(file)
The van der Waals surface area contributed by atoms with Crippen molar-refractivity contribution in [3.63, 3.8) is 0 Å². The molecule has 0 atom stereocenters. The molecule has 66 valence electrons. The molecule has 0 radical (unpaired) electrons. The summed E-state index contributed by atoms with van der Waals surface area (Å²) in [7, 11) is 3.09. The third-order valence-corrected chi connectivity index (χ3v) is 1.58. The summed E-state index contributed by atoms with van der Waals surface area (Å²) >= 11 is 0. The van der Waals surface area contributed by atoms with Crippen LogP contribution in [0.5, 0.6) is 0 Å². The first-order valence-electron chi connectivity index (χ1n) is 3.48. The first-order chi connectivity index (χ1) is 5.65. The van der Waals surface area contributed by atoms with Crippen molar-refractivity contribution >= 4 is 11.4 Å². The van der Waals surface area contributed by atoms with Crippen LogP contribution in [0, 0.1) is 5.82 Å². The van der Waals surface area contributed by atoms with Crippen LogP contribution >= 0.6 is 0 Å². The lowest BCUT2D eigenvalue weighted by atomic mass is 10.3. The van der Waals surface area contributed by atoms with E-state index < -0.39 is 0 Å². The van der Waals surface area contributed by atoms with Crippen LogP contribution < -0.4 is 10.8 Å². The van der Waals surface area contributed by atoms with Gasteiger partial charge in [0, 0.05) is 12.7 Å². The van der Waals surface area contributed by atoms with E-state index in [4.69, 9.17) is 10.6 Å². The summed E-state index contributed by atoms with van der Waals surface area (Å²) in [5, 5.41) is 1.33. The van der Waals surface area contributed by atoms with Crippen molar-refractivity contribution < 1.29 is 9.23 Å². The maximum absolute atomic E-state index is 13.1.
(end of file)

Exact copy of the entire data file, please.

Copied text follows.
The van der Waals surface area contributed by atoms with Crippen molar-refractivity contribution in [3.63, 3.8) is 0 Å². The molecule has 0 atom stereocenters. The molecule has 66 valence electrons. The molecule has 0 radical (unpaired) electrons. The summed E-state index contributed by atoms with van der Waals surface area (Å²) in [7, 11) is 3.09. The third-order valence-corrected chi connectivity index (χ3v) is 1.58. The summed E-state index contributed by atoms with van der Waals surface area (Å²) >= 11 is 0. The van der Waals surface area contributed by atoms with Crippen LogP contribution in [0.5, 0.6) is 0 Å². The first-order valence-electron chi connectivity index (χ1n) is 3.48. The first-order chi connectivity index (χ1) is 5.65. The van der Waals surface area contributed by atoms with Crippen molar-refractivity contribution >= 4 is 11.4 Å². The van der Waals surface area contributed by atoms with Crippen LogP contribution in [0, 0.1) is 5.82 Å². The van der Waals surface area contributed by atoms with Crippen LogP contribution >= 0.6 is 0 Å². The lowest BCUT2D eigenvalue weighted by atomic mass is 10.3. The van der Waals surface area contributed by atoms with E-state index < -0.39 is 0 Å². The van der Waals surface area contributed by atoms with Crippen LogP contribution < -0.4 is 10.8 Å². The van der Waals surface area contributed by atoms with Gasteiger partial charge in [0, 0.05) is 12.7 Å². The van der Waals surface area contributed by atoms with E-state index in [4.69, 9.17) is 10.6 Å². The summed E-state index contributed by atoms with van der Waals surface area (Å²) in [5, 5.41) is 1.33. The van der Waals surface area contributed by atoms with Crippen molar-refractivity contribution < 1.29 is 9.23 Å². The maximum absolute atomic E-state index is 13.1.